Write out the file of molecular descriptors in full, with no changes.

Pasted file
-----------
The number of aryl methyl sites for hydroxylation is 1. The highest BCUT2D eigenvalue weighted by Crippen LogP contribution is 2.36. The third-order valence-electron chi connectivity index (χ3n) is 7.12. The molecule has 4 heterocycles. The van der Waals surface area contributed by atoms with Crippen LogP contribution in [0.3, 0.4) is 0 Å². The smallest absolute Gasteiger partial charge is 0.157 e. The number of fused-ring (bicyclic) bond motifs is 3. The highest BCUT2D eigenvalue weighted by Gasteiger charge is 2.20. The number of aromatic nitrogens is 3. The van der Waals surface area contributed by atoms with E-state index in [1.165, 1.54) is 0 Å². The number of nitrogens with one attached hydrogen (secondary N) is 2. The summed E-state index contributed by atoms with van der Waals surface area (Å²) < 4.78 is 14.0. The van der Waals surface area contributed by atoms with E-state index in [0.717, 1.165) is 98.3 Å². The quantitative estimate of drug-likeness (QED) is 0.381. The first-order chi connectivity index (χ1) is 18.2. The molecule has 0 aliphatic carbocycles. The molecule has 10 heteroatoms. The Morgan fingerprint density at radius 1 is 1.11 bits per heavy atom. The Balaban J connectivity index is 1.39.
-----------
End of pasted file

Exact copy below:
The number of aryl methyl sites for hydroxylation is 1. The highest BCUT2D eigenvalue weighted by Crippen LogP contribution is 2.36. The third-order valence-electron chi connectivity index (χ3n) is 7.12. The molecule has 4 heterocycles. The van der Waals surface area contributed by atoms with Crippen LogP contribution in [0.3, 0.4) is 0 Å². The smallest absolute Gasteiger partial charge is 0.157 e. The number of fused-ring (bicyclic) bond motifs is 3. The highest BCUT2D eigenvalue weighted by Gasteiger charge is 2.20. The number of aromatic nitrogens is 3. The van der Waals surface area contributed by atoms with E-state index in [1.165, 1.54) is 0 Å². The number of nitrogens with one attached hydrogen (secondary N) is 2. The summed E-state index contributed by atoms with van der Waals surface area (Å²) < 4.78 is 14.0. The van der Waals surface area contributed by atoms with E-state index in [0.717, 1.165) is 98.3 Å². The quantitative estimate of drug-likeness (QED) is 0.381. The first-order chi connectivity index (χ1) is 18.2. The molecule has 0 aliphatic carbocycles. The molecule has 10 heteroatoms. The Morgan fingerprint density at radius 1 is 1.11 bits per heavy atom. The Balaban J connectivity index is 1.39.